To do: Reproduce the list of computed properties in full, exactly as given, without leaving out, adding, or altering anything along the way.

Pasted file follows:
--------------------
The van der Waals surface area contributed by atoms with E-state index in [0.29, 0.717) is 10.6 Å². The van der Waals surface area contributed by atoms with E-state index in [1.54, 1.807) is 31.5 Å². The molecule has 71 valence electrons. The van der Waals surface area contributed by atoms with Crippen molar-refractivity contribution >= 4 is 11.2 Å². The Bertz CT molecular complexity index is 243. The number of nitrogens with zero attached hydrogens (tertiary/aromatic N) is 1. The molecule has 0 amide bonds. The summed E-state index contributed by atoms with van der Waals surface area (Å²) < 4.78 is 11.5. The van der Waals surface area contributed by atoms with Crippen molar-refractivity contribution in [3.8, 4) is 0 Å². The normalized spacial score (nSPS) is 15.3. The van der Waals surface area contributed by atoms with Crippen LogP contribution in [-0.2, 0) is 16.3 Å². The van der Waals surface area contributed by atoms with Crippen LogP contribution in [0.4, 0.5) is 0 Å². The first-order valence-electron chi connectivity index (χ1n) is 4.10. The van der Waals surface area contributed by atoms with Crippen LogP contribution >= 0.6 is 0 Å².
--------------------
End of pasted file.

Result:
The van der Waals surface area contributed by atoms with E-state index in [0.29, 0.717) is 10.6 Å². The van der Waals surface area contributed by atoms with E-state index in [1.54, 1.807) is 31.5 Å². The molecule has 71 valence electrons. The van der Waals surface area contributed by atoms with Crippen molar-refractivity contribution >= 4 is 11.2 Å². The Bertz CT molecular complexity index is 243. The number of nitrogens with zero attached hydrogens (tertiary/aromatic N) is 1. The molecule has 0 amide bonds. The summed E-state index contributed by atoms with van der Waals surface area (Å²) < 4.78 is 11.5. The van der Waals surface area contributed by atoms with Crippen molar-refractivity contribution in [3.8, 4) is 0 Å². The normalized spacial score (nSPS) is 15.3. The van der Waals surface area contributed by atoms with Crippen LogP contribution in [-0.2, 0) is 16.3 Å². The van der Waals surface area contributed by atoms with Crippen LogP contribution in [0.4, 0.5) is 0 Å². The first-order valence-electron chi connectivity index (χ1n) is 4.10. The van der Waals surface area contributed by atoms with Crippen LogP contribution >= 0.6 is 0 Å².